Conclusions

Further investigations are needed to corroborate whether women with more extensive estrogen 2-pathway estrogen metabolism are at reduced risk of postmenopausal breast cancer and to identify whether breast cancer risk is associated with specific EM or other complex patterns of estrogen metabolism. This will require the aggregation of EM results from several studies. Additionally, efforts to replicate the temporal variability of the metabolites are needed to evaluate whether measures from a single blood collection are sufficient for meaningful risk assessment.

Abbreviations

ANOVA: 

analysis of variance

BMI: 

body mass index

EM: 

estrogen metabolites

ICC: 

intraclass correlation coefficient

IRB: 

Institutional Review Board

LC-MS/MS: 

liquid chromatography-tandem mass spectrometry

NCI: 

National Cancer Institute

OR: 

odds ratio

QC: 

quality control

RIA: 

radioimmunoassay.

Declarations

Acknowledgements

The authors thank Dr. Frank Stanczyk, University of Southern California Keck School of Medicine, for contributing the comparison estrogen measurements by RIA; and Ms. Lisa Kahle, Information Management Services, Inc and Ms. Jackie King, BioReliance Corporation for their assistance in the conduct of the study and data preparation.

Authors’ Affiliations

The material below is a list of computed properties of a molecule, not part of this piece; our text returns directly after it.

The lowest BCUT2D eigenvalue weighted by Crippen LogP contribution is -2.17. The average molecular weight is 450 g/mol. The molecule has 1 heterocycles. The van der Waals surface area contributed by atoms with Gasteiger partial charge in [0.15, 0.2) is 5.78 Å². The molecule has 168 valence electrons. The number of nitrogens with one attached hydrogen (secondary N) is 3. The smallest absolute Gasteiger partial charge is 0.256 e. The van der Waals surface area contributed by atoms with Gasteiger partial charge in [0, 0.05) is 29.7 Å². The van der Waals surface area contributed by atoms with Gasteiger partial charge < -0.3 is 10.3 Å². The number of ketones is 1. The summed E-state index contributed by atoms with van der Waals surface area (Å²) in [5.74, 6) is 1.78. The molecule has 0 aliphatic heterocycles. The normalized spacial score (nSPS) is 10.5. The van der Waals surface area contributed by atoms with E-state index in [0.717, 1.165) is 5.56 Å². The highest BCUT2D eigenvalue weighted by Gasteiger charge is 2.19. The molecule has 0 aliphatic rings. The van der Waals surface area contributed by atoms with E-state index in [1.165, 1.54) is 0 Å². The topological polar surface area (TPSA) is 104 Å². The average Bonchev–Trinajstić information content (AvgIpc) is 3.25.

(1)
Hormonal and Reproductive Epidemiology Branch, Division of Cancer Epidemiology and Genetics, NCI
(2)
Fox Chase Cancer Center
(3)
Department of Epidemiology Fay W Boozman College of Public Health, University of Arkansas for Medical Sciences
(4)
Advanced Technology Program, Laboratory of Proteomics and Analytical Technologies, Frederick National Laboratory for Cancer Research, SAIC-Frederick, Inc.

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Copyright

© Falk et al.; licensee BioMed Central Ltd. 2013

This article is published under license to BioMed Central Ltd. This is an open access article distributed under the terms of the Creative Commons Attribution License (http://creativecommons.org/licenses/by/2.0), which permits unrestricted use, distribution, and reproduction in any medium, provided the original work is properly cited.